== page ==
After I was decided upon using the style of ‘Bright Eyes’, I first conducted a hypermetrical analysis of the song to discover its structural progression. It was from this that I discovered some fairly unusual techniques; there was a regular change of time signature, initially starting in 4/4 but moving to 3/4 or 6/4 during the verses and containing a brief 5/4 passage to conclude each verse. This unusual change of time signatures was unnoticeable from listening to the song merely on its own, thus I decided on following a similar structural progression and change of time signature in order to retain the fragmented structure that seemed to suggest confusion or paranoia, but was subtle enough to not be noticed by the casual hearer.
The instrumentation was nearly identical, mainly as the original favoured acoustic instruments seemingly to attain an organic and realistic quality as opposed to an artificial blend of electric guitar and keyboard. This resulted in my use of mainly acoustic instruments:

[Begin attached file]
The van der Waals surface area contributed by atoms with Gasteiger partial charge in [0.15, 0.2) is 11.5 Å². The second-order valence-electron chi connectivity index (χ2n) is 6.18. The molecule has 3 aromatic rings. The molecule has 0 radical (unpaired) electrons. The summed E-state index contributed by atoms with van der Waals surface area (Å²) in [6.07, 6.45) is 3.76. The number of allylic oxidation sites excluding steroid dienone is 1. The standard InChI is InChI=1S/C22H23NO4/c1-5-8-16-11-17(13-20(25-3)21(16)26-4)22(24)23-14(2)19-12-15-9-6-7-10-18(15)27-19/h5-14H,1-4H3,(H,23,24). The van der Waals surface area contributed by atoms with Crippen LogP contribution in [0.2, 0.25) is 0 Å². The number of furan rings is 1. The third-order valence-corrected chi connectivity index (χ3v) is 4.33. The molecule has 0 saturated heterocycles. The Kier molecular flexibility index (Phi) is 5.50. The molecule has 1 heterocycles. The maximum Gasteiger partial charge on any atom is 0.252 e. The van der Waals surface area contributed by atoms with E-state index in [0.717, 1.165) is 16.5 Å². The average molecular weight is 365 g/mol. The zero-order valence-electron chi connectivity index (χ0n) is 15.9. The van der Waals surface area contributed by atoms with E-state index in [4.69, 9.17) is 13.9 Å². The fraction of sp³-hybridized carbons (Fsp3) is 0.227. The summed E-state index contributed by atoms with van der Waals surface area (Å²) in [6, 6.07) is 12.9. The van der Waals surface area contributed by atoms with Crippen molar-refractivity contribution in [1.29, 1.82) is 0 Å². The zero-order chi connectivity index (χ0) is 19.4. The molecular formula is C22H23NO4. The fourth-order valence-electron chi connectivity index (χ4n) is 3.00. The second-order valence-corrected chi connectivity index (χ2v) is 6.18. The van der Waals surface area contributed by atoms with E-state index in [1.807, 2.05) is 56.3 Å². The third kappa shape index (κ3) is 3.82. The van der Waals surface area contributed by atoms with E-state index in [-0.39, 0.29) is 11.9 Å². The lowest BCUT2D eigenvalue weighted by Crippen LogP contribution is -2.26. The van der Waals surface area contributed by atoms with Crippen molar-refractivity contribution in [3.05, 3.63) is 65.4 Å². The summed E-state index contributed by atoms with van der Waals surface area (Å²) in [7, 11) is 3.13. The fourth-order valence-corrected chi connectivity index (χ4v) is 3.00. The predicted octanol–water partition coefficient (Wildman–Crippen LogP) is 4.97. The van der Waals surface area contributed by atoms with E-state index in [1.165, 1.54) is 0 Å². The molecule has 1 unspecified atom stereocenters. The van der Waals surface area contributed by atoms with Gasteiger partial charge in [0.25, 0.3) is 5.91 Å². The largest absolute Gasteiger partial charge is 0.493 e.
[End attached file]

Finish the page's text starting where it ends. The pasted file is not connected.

With regard to harmony, I made careful note of the original harmonic progression and found that it would often progress through tertiary modulations. Therefore, I decided to use these similar modulations, but instead of copying its progression exactly I would often mirror it, leading to my progression from the ‘tonic – mediant’ rather than the ‘tonic – submediant’ progression of the original, and vice versa for the progressions in the chorus. There was one specific harmonic point that was very unusual; the brief use of a chord similar to a German augmented 6th within a bar of 5/4 (At 2:38 – 2:46 on the recording), seen here from my basic transcription: